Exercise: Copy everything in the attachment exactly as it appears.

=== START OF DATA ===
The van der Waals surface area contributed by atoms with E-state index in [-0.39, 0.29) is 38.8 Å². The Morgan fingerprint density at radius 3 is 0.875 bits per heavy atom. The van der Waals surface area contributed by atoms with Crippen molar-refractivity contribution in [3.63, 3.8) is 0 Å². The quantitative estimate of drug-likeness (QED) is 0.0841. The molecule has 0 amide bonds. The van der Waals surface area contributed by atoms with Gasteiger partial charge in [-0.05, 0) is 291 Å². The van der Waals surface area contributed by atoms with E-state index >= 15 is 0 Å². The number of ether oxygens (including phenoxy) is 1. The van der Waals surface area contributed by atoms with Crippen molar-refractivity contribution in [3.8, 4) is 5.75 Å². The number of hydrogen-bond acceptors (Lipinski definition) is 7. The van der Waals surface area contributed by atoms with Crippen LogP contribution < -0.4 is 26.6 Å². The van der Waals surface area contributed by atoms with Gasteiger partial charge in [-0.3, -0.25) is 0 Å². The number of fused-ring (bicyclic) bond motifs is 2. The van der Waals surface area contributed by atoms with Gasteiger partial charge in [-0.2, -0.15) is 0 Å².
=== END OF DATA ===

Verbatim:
The van der Waals surface area contributed by atoms with E-state index in [-0.39, 0.29) is 38.8 Å². The Morgan fingerprint density at radius 3 is 0.875 bits per heavy atom. The van der Waals surface area contributed by atoms with Crippen molar-refractivity contribution in [3.63, 3.8) is 0 Å². The quantitative estimate of drug-likeness (QED) is 0.0841. The molecule has 0 amide bonds. The van der Waals surface area contributed by atoms with Gasteiger partial charge in [-0.05, 0) is 291 Å². The van der Waals surface area contributed by atoms with E-state index >= 15 is 0 Å². The number of ether oxygens (including phenoxy) is 1. The van der Waals surface area contributed by atoms with Crippen molar-refractivity contribution in [3.8, 4) is 5.75 Å². The number of hydrogen-bond acceptors (Lipinski definition) is 7. The van der Waals surface area contributed by atoms with Crippen LogP contribution < -0.4 is 26.6 Å². The van der Waals surface area contributed by atoms with Gasteiger partial charge in [-0.3, -0.25) is 0 Å². The number of fused-ring (bicyclic) bond motifs is 2. The van der Waals surface area contributed by atoms with Gasteiger partial charge in [-0.2, -0.15) is 0 Å².